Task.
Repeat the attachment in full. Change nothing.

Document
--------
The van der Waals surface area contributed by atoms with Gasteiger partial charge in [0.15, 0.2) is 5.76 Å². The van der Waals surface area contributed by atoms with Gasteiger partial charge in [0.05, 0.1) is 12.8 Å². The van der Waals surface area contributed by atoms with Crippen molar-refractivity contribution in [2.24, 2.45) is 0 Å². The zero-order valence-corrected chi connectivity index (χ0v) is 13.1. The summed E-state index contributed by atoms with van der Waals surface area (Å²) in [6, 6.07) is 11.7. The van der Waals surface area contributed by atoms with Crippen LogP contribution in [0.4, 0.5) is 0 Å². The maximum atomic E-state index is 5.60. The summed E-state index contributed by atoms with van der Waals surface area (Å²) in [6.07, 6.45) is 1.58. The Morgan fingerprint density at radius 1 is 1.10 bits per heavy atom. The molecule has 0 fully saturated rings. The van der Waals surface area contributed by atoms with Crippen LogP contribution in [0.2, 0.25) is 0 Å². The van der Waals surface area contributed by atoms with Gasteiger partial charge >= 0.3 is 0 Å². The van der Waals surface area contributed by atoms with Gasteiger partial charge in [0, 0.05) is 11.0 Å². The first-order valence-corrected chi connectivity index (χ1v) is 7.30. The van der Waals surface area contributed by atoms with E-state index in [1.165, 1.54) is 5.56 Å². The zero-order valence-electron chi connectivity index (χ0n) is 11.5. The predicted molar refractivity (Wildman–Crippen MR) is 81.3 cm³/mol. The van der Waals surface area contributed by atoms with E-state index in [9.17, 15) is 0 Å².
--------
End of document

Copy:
The van der Waals surface area contributed by atoms with Gasteiger partial charge in [0.15, 0.2) is 5.76 Å². The van der Waals surface area contributed by atoms with Gasteiger partial charge in [0.05, 0.1) is 12.8 Å². The van der Waals surface area contributed by atoms with Crippen molar-refractivity contribution in [2.24, 2.45) is 0 Å². The zero-order valence-corrected chi connectivity index (χ0v) is 13.1. The summed E-state index contributed by atoms with van der Waals surface area (Å²) in [6, 6.07) is 11.7. The van der Waals surface area contributed by atoms with Crippen LogP contribution in [0.4, 0.5) is 0 Å². The maximum atomic E-state index is 5.60. The summed E-state index contributed by atoms with van der Waals surface area (Å²) in [6.07, 6.45) is 1.58. The Morgan fingerprint density at radius 1 is 1.10 bits per heavy atom. The molecule has 0 fully saturated rings. The van der Waals surface area contributed by atoms with Crippen LogP contribution in [0.2, 0.25) is 0 Å². The van der Waals surface area contributed by atoms with Gasteiger partial charge >= 0.3 is 0 Å². The van der Waals surface area contributed by atoms with Gasteiger partial charge in [0, 0.05) is 11.0 Å². The first-order valence-corrected chi connectivity index (χ1v) is 7.30. The van der Waals surface area contributed by atoms with E-state index in [1.165, 1.54) is 5.56 Å². The zero-order valence-electron chi connectivity index (χ0n) is 11.5. The predicted molar refractivity (Wildman–Crippen MR) is 81.3 cm³/mol. The van der Waals surface area contributed by atoms with E-state index in [9.17, 15) is 0 Å².